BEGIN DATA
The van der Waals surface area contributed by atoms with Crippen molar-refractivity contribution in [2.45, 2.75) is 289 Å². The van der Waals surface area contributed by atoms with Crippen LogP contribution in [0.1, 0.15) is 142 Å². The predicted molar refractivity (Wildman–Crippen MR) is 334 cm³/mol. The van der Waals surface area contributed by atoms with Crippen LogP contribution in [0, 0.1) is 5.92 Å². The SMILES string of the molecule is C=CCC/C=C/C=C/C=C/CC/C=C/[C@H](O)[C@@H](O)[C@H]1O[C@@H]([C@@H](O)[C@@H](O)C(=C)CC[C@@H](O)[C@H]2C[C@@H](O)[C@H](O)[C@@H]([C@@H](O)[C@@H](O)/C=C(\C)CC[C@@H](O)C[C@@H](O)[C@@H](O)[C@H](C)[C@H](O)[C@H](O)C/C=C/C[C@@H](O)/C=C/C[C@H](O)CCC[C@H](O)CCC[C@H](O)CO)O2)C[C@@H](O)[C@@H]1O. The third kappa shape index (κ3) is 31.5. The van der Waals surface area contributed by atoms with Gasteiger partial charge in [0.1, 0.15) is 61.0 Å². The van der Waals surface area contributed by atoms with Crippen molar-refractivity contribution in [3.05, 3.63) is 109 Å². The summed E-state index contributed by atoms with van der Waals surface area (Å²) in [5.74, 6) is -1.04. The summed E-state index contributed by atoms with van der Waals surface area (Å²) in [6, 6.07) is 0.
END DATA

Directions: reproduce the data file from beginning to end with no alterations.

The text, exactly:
The van der Waals surface area contributed by atoms with Crippen molar-refractivity contribution in [2.45, 2.75) is 289 Å². The van der Waals surface area contributed by atoms with Crippen LogP contribution in [0.1, 0.15) is 142 Å². The predicted molar refractivity (Wildman–Crippen MR) is 334 cm³/mol. The van der Waals surface area contributed by atoms with Crippen LogP contribution in [0, 0.1) is 5.92 Å². The SMILES string of the molecule is C=CCC/C=C/C=C/C=C/CC/C=C/[C@H](O)[C@@H](O)[C@H]1O[C@@H]([C@@H](O)[C@@H](O)C(=C)CC[C@@H](O)[C@H]2C[C@@H](O)[C@H](O)[C@@H]([C@@H](O)[C@@H](O)/C=C(\C)CC[C@@H](O)C[C@@H](O)[C@@H](O)[C@H](C)[C@H](O)[C@H](O)C/C=C/C[C@@H](O)/C=C/C[C@H](O)CCC[C@H](O)CCC[C@H](O)CO)O2)C[C@@H](O)[C@@H]1O. The third kappa shape index (κ3) is 31.5. The van der Waals surface area contributed by atoms with Gasteiger partial charge in [0.1, 0.15) is 61.0 Å². The van der Waals surface area contributed by atoms with Crippen molar-refractivity contribution in [3.05, 3.63) is 109 Å². The summed E-state index contributed by atoms with van der Waals surface area (Å²) in [5.74, 6) is -1.04. The summed E-state index contributed by atoms with van der Waals surface area (Å²) in [6, 6.07) is 0.